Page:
"Public-employee unions have so successfully used their political muscle that whereas public-sector compensation once lagged the private sector, now the reverse is true. Astonishingly, the average state and local government employee now collects 46 percent more in total compensation (salary plus benefits) than the average private-sector employee, according to the nonpartisan Employee Benefit Research Institute."
"Unions have also convinced Americans that teachers are underpaid, when they now take home considerably better pay packages on average than professional workers in the private sector. The federal government’s national compensation survey estimates that local public school districts pay teachers an average of $47.97 per hour in total compensation, including $12.39 per hour in benefits—figures that far outstrip not only what private school teachers earn, but also the average of what all professional workers earn in private business, a category that includes engineers, architects, computer scientists, lawyers, and journalists."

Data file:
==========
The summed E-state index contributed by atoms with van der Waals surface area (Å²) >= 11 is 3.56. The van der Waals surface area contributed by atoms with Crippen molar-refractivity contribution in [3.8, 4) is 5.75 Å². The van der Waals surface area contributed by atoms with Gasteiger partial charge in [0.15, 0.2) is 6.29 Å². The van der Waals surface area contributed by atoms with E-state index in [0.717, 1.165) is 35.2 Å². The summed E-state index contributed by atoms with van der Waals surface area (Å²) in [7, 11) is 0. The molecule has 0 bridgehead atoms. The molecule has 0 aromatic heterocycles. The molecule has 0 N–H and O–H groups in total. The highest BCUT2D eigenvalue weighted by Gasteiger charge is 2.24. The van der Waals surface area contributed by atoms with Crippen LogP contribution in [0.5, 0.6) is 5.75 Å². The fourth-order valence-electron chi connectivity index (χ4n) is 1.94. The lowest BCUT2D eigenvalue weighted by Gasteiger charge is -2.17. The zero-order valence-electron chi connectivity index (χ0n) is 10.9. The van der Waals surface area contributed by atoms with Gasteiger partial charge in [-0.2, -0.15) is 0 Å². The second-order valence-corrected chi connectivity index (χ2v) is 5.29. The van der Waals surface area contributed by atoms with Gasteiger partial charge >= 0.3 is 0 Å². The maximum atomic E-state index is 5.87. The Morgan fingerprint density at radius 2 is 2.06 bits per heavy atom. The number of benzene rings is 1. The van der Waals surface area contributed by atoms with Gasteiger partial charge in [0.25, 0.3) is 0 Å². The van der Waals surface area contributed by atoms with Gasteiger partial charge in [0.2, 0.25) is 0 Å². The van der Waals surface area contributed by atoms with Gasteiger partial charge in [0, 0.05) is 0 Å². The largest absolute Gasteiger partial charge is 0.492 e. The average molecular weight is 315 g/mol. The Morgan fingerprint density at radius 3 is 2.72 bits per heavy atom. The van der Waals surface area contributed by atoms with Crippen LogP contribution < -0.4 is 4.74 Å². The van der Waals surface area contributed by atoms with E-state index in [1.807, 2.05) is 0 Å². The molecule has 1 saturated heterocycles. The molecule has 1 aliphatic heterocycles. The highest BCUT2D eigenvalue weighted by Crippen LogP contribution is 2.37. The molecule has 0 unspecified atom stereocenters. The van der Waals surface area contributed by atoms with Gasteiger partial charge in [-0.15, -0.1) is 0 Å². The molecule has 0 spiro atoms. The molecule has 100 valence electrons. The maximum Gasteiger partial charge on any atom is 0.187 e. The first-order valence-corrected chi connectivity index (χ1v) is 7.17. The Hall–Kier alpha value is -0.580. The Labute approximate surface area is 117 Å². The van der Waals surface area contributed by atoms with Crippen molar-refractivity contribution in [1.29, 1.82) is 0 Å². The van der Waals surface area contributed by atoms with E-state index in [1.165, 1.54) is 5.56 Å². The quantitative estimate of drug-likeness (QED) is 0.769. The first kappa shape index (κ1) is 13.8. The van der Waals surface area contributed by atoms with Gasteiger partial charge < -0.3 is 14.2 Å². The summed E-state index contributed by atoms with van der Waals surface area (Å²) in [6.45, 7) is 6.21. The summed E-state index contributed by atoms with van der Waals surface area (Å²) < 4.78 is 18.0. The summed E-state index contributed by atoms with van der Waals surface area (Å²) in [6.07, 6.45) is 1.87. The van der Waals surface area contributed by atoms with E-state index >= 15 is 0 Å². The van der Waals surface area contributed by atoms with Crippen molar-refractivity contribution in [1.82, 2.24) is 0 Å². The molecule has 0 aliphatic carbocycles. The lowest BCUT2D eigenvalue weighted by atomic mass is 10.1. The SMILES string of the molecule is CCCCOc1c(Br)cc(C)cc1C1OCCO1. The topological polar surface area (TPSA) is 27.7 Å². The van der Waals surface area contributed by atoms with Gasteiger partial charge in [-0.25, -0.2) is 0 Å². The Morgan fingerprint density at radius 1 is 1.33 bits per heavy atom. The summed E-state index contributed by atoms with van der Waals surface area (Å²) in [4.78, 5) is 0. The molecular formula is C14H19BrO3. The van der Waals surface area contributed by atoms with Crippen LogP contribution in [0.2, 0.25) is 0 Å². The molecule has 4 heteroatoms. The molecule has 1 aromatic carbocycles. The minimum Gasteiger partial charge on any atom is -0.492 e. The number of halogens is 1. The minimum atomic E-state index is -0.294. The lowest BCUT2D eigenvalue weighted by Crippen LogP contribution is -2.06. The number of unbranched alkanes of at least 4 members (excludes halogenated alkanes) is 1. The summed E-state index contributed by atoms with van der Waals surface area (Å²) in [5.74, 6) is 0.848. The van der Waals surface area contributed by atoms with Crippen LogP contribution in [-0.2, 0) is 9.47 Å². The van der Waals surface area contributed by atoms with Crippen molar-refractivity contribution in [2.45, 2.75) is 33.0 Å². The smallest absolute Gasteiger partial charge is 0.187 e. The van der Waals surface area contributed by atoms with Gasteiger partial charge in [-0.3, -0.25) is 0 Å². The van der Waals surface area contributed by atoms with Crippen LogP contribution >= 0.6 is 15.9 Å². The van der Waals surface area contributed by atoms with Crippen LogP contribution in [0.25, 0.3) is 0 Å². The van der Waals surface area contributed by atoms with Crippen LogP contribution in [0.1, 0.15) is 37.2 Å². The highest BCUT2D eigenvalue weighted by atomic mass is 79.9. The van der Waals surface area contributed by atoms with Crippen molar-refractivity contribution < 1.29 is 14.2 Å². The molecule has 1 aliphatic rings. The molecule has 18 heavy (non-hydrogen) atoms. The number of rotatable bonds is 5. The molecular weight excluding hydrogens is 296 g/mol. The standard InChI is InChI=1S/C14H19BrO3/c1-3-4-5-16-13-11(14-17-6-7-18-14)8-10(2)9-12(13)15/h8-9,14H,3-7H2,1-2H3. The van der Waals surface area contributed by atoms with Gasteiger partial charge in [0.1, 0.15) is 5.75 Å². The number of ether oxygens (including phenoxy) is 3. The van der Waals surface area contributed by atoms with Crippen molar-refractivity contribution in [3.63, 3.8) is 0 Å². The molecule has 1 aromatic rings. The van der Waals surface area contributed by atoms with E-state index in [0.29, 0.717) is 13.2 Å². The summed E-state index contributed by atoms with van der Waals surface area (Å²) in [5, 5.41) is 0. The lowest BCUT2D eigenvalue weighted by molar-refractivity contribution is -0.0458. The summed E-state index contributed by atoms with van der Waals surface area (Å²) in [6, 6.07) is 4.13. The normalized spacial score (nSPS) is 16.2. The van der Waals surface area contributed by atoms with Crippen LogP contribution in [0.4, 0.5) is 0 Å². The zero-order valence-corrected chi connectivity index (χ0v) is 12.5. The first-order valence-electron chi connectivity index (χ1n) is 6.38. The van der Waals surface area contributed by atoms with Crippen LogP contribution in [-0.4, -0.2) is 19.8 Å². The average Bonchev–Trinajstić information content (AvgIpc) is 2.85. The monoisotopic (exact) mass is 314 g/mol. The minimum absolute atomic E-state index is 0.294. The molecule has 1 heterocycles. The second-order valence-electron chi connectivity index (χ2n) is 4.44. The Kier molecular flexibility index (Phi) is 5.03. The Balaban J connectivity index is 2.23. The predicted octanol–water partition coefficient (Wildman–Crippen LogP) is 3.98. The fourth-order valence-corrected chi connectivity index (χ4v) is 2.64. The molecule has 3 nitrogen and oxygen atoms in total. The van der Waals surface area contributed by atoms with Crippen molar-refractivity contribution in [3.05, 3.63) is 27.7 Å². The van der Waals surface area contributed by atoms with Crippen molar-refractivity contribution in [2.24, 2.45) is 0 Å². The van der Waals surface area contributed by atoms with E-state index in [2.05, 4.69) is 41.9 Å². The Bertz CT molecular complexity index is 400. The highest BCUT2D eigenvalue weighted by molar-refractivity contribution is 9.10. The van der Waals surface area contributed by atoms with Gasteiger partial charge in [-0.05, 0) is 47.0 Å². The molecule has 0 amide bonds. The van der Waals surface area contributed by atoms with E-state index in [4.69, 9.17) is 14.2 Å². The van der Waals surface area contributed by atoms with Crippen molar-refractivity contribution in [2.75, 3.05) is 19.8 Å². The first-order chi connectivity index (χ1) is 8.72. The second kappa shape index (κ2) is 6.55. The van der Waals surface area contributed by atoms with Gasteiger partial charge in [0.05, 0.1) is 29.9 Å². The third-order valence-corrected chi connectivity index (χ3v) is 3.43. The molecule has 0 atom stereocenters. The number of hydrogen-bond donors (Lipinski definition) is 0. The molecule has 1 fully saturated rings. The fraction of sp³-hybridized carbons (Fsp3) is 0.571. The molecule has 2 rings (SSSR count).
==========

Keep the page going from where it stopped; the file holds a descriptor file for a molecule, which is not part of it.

"Equally rapacious are the nominally private social-services and health-care providers who have found a way of diverting some of the torrent of government dollars to their own pockets. With so much money available from Medicaid, one of the original War on Poverty programs, health care has become an increasingly government-financed business and has been transformed unrecognizably in the process...More...
...According to the Kaiser Family Foundation, two-thirds of Medicaid services that states now provide are optional under federal guidelines—from free ambulette rides to doctors’ offices to dental and podiatry services. From 1994 to 2000, when U.S. poverty rates were plunging, spending on Medicaid, originally a program for the poor, grew by 30 percent after accounting for inflation, an American Enterprise Institute study shows."